Springtime sees amphibians becoming active after their winter hibernation, so here’s a quick guide to the five native species you might find in your garden pond.
Widespread in countryside and city, they congregate in large numbers in the spring to breed in ponds, producing unmistakeable floating blobs of frogspawn. Adults are extremely variable in colour, including shades of green, brown, orange, yellow and red, with dark spots on their legs and bodies. They have smooth moist skin and move in short jumps.
Similar in size and shape to the common frog, but distinguished by drier and bumpier skin, and striking coppery eyes. They are also variable in colour, from grey to reddish or dark brown. Toads prefer deeper ponds and lakes for breeding, and produce a long chain of toadspawn rather than a cluster. They move by walking or hopping rather than jumping, and spend more time on dry land.
Great crested newt
The largest and most spectacular of the three native newts, the great crested newt (GCN) resembles a small dinosaur!It has bumpy skin which is dark brown or black on land, but can vary in colour and appear much paler in the water. Both sexes have a yellow/orange underside with black spots. In the breeding season the males have a white line along their tail and a jagged crest along their back, although this can be hard to see out of water.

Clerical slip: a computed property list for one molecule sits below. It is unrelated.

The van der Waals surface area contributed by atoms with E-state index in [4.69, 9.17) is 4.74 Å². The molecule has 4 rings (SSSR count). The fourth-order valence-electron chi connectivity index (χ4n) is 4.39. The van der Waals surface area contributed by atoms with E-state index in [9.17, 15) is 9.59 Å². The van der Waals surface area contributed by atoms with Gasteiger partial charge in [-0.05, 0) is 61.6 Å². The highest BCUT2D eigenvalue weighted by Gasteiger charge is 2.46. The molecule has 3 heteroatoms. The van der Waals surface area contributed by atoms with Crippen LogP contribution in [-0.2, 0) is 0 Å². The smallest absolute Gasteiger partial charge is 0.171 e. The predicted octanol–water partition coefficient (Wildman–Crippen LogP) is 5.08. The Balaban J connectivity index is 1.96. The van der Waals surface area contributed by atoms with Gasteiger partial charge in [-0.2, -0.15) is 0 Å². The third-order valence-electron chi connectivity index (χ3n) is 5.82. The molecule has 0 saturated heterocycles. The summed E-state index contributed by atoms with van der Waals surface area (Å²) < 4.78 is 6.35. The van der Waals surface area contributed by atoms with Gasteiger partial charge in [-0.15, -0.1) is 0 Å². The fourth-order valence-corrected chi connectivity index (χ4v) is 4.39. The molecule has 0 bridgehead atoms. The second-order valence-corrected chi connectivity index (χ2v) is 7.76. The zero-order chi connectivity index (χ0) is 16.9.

The most widespread newt in the UK often occurs in garden ponds. Approximately two thirds the size of the GCN, it is paler in colour (beige to olive brown) and lacks the bumpy skin of its larger relative. Both sexes have a yellow/orange underside with black spots, and breeding males also have a crest on their back, which can lead to confusion with GCN. However the crest of the smooth newt is less jagged than the GCN and runs the entire length of the back and tail.
It’s easy to mistake these for smooth newts as they look so similar. Male palmate newts have distinctive dark webbing on their hind feet and a fine filament at the end of their tail. Both sexes have a yellow-orange underside with spots, but unlike other newt species, the throat is usually a pale pinkish colour and unspotted.
This content was taken from our Kingfisher members magazine. If you would like to join us to receive three copies of Kingfisher magazine each year packed full of interesting wildlife articles see here.
And here are a few cheeky frogs from Nabil Abbas’s (Living Landscape Manager) garden pond enjoying this spring sunshine (May 2020).
(c) Frog – Richard Burkmar
Toad – John Bridges
Smooth and palmate newt – Philip Precey